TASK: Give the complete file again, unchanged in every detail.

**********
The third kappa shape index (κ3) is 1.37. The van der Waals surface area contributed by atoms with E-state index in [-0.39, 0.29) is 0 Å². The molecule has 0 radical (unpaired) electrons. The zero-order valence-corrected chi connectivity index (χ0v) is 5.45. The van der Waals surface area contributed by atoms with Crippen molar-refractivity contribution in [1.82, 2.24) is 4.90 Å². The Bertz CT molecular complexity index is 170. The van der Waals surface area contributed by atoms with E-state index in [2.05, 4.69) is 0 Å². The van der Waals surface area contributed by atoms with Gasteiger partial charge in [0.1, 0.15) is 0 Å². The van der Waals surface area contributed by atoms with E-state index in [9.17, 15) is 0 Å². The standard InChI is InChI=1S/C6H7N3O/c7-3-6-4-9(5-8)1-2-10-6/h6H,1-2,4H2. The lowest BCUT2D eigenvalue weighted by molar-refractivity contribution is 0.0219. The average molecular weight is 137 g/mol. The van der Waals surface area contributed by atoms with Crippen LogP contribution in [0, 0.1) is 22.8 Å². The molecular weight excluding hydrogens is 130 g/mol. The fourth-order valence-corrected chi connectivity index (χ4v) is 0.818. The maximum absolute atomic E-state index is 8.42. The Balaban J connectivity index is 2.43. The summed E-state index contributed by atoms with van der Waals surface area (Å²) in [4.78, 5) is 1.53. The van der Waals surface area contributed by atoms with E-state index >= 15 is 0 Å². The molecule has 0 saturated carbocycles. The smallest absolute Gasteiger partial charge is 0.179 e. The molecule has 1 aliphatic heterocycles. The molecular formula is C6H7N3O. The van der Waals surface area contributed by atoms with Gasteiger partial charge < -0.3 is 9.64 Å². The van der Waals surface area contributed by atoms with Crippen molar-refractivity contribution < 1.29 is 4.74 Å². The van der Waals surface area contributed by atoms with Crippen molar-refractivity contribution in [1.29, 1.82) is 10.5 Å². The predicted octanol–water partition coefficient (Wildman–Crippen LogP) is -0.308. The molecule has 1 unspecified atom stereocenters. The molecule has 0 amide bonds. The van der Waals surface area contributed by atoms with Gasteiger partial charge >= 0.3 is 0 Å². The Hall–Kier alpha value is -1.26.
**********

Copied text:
The third kappa shape index (κ3) is 1.37. The van der Waals surface area contributed by atoms with E-state index in [-0.39, 0.29) is 0 Å². The molecule has 0 radical (unpaired) electrons. The zero-order valence-corrected chi connectivity index (χ0v) is 5.45. The van der Waals surface area contributed by atoms with Crippen molar-refractivity contribution in [1.82, 2.24) is 4.90 Å². The Bertz CT molecular complexity index is 170. The van der Waals surface area contributed by atoms with E-state index in [2.05, 4.69) is 0 Å². The van der Waals surface area contributed by atoms with Gasteiger partial charge in [0.1, 0.15) is 0 Å². The van der Waals surface area contributed by atoms with E-state index in [9.17, 15) is 0 Å². The standard InChI is InChI=1S/C6H7N3O/c7-3-6-4-9(5-8)1-2-10-6/h6H,1-2,4H2. The lowest BCUT2D eigenvalue weighted by molar-refractivity contribution is 0.0219. The average molecular weight is 137 g/mol. The van der Waals surface area contributed by atoms with Crippen LogP contribution in [0, 0.1) is 22.8 Å². The molecular weight excluding hydrogens is 130 g/mol. The fourth-order valence-corrected chi connectivity index (χ4v) is 0.818. The maximum absolute atomic E-state index is 8.42. The Balaban J connectivity index is 2.43. The summed E-state index contributed by atoms with van der Waals surface area (Å²) in [4.78, 5) is 1.53. The van der Waals surface area contributed by atoms with E-state index >= 15 is 0 Å². The molecule has 0 saturated carbocycles. The smallest absolute Gasteiger partial charge is 0.179 e. The molecule has 1 aliphatic heterocycles. The molecular formula is C6H7N3O. The van der Waals surface area contributed by atoms with Gasteiger partial charge < -0.3 is 9.64 Å². The van der Waals surface area contributed by atoms with Crippen molar-refractivity contribution < 1.29 is 4.74 Å². The van der Waals surface area contributed by atoms with Crippen molar-refractivity contribution in [1.29, 1.82) is 10.5 Å². The predicted octanol–water partition coefficient (Wildman–Crippen LogP) is -0.308. The molecule has 1 unspecified atom stereocenters. The molecule has 0 amide bonds. The van der Waals surface area contributed by atoms with Gasteiger partial charge >= 0.3 is 0 Å². The Hall–Kier alpha value is -1.26.